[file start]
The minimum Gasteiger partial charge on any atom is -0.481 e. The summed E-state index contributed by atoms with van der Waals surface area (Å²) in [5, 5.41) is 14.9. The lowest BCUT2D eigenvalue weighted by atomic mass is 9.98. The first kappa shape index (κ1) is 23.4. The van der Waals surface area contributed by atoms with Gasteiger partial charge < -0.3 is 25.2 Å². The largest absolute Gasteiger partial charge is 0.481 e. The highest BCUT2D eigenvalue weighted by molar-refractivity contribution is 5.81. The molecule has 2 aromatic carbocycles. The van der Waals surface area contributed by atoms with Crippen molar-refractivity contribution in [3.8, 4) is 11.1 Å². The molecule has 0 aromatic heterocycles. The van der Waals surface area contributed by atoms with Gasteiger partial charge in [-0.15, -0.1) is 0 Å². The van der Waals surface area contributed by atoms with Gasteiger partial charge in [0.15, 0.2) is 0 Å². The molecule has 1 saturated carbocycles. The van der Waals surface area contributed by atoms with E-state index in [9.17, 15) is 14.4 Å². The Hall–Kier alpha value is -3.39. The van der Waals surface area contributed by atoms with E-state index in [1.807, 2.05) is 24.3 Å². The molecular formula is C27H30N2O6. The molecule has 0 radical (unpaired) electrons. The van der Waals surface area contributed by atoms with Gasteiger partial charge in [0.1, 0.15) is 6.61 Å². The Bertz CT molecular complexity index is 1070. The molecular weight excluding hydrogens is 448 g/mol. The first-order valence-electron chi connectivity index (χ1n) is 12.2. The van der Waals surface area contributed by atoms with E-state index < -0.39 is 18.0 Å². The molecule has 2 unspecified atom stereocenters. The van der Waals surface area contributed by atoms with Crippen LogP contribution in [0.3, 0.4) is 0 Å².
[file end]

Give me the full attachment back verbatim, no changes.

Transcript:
The minimum Gasteiger partial charge on any atom is -0.481 e. The summed E-state index contributed by atoms with van der Waals surface area (Å²) in [5, 5.41) is 14.9. The lowest BCUT2D eigenvalue weighted by atomic mass is 9.98. The first kappa shape index (κ1) is 23.4. The van der Waals surface area contributed by atoms with Gasteiger partial charge < -0.3 is 25.2 Å². The largest absolute Gasteiger partial charge is 0.481 e. The highest BCUT2D eigenvalue weighted by molar-refractivity contribution is 5.81. The molecule has 2 aromatic carbocycles. The van der Waals surface area contributed by atoms with Crippen molar-refractivity contribution in [3.8, 4) is 11.1 Å². The molecule has 0 aromatic heterocycles. The van der Waals surface area contributed by atoms with Gasteiger partial charge in [-0.15, -0.1) is 0 Å². The van der Waals surface area contributed by atoms with Gasteiger partial charge in [0.15, 0.2) is 0 Å². The molecule has 1 saturated carbocycles. The van der Waals surface area contributed by atoms with E-state index in [9.17, 15) is 14.4 Å². The Hall–Kier alpha value is -3.39. The van der Waals surface area contributed by atoms with E-state index in [1.807, 2.05) is 24.3 Å². The molecular formula is C27H30N2O6. The molecule has 0 radical (unpaired) electrons. The van der Waals surface area contributed by atoms with Gasteiger partial charge in [0.1, 0.15) is 6.61 Å². The Bertz CT molecular complexity index is 1070. The molecular weight excluding hydrogens is 448 g/mol. The first-order valence-electron chi connectivity index (χ1n) is 12.2. The van der Waals surface area contributed by atoms with E-state index < -0.39 is 18.0 Å². The molecule has 2 unspecified atom stereocenters. The van der Waals surface area contributed by atoms with Crippen LogP contribution in [0.3, 0.4) is 0 Å².